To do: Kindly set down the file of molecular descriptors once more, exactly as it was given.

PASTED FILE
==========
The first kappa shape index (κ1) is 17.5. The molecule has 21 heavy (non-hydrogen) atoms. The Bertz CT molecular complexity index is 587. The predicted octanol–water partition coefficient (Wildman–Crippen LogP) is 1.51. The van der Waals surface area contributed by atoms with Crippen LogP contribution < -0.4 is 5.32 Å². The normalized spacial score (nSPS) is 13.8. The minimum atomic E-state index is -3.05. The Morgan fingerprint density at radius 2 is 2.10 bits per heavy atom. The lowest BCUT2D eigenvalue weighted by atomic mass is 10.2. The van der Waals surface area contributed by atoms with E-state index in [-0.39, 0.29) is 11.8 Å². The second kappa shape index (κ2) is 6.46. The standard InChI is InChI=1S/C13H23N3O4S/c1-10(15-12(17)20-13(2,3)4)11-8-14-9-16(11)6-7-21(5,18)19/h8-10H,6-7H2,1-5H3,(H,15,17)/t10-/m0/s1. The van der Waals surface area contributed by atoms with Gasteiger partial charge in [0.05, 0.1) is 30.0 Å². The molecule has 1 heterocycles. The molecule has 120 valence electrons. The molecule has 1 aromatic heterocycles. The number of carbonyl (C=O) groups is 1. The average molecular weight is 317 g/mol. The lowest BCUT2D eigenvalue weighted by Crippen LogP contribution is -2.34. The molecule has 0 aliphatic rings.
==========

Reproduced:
The first kappa shape index (κ1) is 17.5. The molecule has 21 heavy (non-hydrogen) atoms. The Bertz CT molecular complexity index is 587. The predicted octanol–water partition coefficient (Wildman–Crippen LogP) is 1.51. The van der Waals surface area contributed by atoms with Crippen LogP contribution < -0.4 is 5.32 Å². The normalized spacial score (nSPS) is 13.8. The minimum atomic E-state index is -3.05. The Morgan fingerprint density at radius 2 is 2.10 bits per heavy atom. The lowest BCUT2D eigenvalue weighted by atomic mass is 10.2. The van der Waals surface area contributed by atoms with E-state index in [-0.39, 0.29) is 11.8 Å². The second kappa shape index (κ2) is 6.46. The standard InChI is InChI=1S/C13H23N3O4S/c1-10(15-12(17)20-13(2,3)4)11-8-14-9-16(11)6-7-21(5,18)19/h8-10H,6-7H2,1-5H3,(H,15,17)/t10-/m0/s1. The van der Waals surface area contributed by atoms with Gasteiger partial charge in [0.05, 0.1) is 30.0 Å². The molecule has 1 heterocycles. The molecule has 120 valence electrons. The molecule has 1 aromatic heterocycles. The number of carbonyl (C=O) groups is 1. The average molecular weight is 317 g/mol. The lowest BCUT2D eigenvalue weighted by Crippen LogP contribution is -2.34. The molecule has 0 aliphatic rings.